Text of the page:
As the battle for Mosul nears its end, civilians in the last remaining areas under "Islamic State of Iraq and Syria" (ISIS) control are coming under increasing pressure, city residents and officials tell Diyaruna.
When Iraqi Counter-Terrorism Service (CTS) forces stormed al-Warshan in west Mosul on May 19th and announced its liberation, the remaining ISIS fighters fled for Mosul's Old City.
Before leaving, however, the group filled the alleys of the neighbourhood with improvised explosive devices (IEDs) set for detonation.
Al-Warshan resident Omar Rashid, 56, said that ISIS fighters had planted explosives under the doors of people's homes to prevent them from escaping.
He saw the consequences of this action with his own eyes, he told Diyaruna.
Two men were killed, and two children and three women were injured, he said, when an IED blew up as they were attempting to leave their home and escape, just hours before the neighbourhood was liberated.
"The gunmen had been using houses where people live as centres for storing weapons and making mines and IEDs," Rashid said. "They booby-trapped side-streets and deployed car bombs everywhere in order to hinder the military units’ advance and target fleeing families."
"They threatened to shoot us if we tried to escape, and when they moved between neighbourhoods, they would take local people with them to hide behind," he added.
"A few days before the liberation they brought several families from the areas of al-Zanjili, Khazra and the Old City to our neighbourhood," he said.
"They were human shields."
Meanwhile, living conditions deteriorated dramatically.
"We almost starved to death after we ran out of food supplies," Rashid said. "All that we had left was a little flour, while we could see the terrorists eating meat, rice and fruit."
He expressed his relief to be rid of the group, noting that "despite the suffering we have experienced, our joy of getting rid of ISIS cannot be described".
Iraqi forces have recovered most of Mosul's western neighbourhoods and are close to completing the operation to liberate the city, local officials said.
The fighting is currently confined to a small area in the heart of the city, they told Diyaruna, where the remaining ISIS fighters are trying to resist by making heavy use of explosives and tightening the siege on civilians.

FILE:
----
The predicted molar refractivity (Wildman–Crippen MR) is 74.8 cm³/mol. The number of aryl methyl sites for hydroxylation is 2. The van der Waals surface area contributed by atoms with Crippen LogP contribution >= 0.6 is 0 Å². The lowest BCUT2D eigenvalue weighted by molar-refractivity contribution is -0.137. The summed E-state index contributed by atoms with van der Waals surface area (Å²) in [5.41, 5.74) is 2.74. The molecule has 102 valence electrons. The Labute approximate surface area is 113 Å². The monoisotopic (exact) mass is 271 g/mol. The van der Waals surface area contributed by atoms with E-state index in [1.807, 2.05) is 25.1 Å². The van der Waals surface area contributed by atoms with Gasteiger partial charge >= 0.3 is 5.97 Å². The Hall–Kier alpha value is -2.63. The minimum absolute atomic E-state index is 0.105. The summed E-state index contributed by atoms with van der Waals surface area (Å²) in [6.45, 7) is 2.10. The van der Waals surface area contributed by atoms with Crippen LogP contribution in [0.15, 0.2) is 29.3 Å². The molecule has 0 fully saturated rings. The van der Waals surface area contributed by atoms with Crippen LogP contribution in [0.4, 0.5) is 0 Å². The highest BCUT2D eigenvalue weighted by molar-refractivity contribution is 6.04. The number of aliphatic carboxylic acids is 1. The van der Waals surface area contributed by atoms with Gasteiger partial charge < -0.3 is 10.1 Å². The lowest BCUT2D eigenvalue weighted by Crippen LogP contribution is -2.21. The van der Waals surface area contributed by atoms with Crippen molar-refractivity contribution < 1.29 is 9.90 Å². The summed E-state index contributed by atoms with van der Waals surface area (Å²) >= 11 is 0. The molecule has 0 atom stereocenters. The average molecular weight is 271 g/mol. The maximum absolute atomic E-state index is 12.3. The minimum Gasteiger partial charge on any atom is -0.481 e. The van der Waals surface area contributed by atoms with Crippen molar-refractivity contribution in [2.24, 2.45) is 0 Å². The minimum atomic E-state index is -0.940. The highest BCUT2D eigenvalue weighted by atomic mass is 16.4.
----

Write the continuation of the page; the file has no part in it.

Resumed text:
"The enemy is now booby-trapping almost everything and deploying explosives on streets and everywhere in order to target those trying to leave and impede our forces’ advance," said Ninawa operations command spokesman Brig. Gen. Firas Bashar Sabri.
ISIS has turned buildings, private homes and even mosques into weapons caches and IED and mine-making workshops, he told Diyaruna, adding that the group also has been "stealing cars from houses and booby trapping them".
"The tighter the noose gets around the terrorists’ necks, the more barbaric and evil they become," Sabri said.
The liberating forces "have sufficient expertise and equipment" to sweep streets and sites where explosives have been planted and to target the vehicles of would-be suicide bombers, he said.
ISIS seeks to cause as many casualties as possible, Sabri said, "but we will not allow them to do so".
ISIS under fire
ISIS is under fire from all directions and will not be able to hold out for much longer, said CTS spokesman Brig. Gen. Sabah al-Numan.
"The group is losing a part of the city every day and retreating with fewer fighters and weapons," he told Diyaruna.
Yet ISIS continues to booby-trap roads and residences in its areas of control, and to launch suicide operations and indiscriminate attacks, he said.
Faced with defeat, ISIS also has been setting fire to private generators and public and private property and sabotaging sewage networks, al-Numan said.
"These are all the confrontation tactics the terrorists have; holding residents, targeting them, and now trying to burn everything they can lay their hands on," Mosul district council head Basma Basim told Diyaruna.
Some displaced residents report that ISIS elements have forced them to hand over their car keys so their vehicles can be used as barricades or burned in order to make smoke, for masking purposes, she said.
In addition to planting explosives and booby-trapping areas frequented by civilians, she said, ISIS snipers have targeted civilians, or have hidden behind them during clashes or while moving from one neighbourhood to another.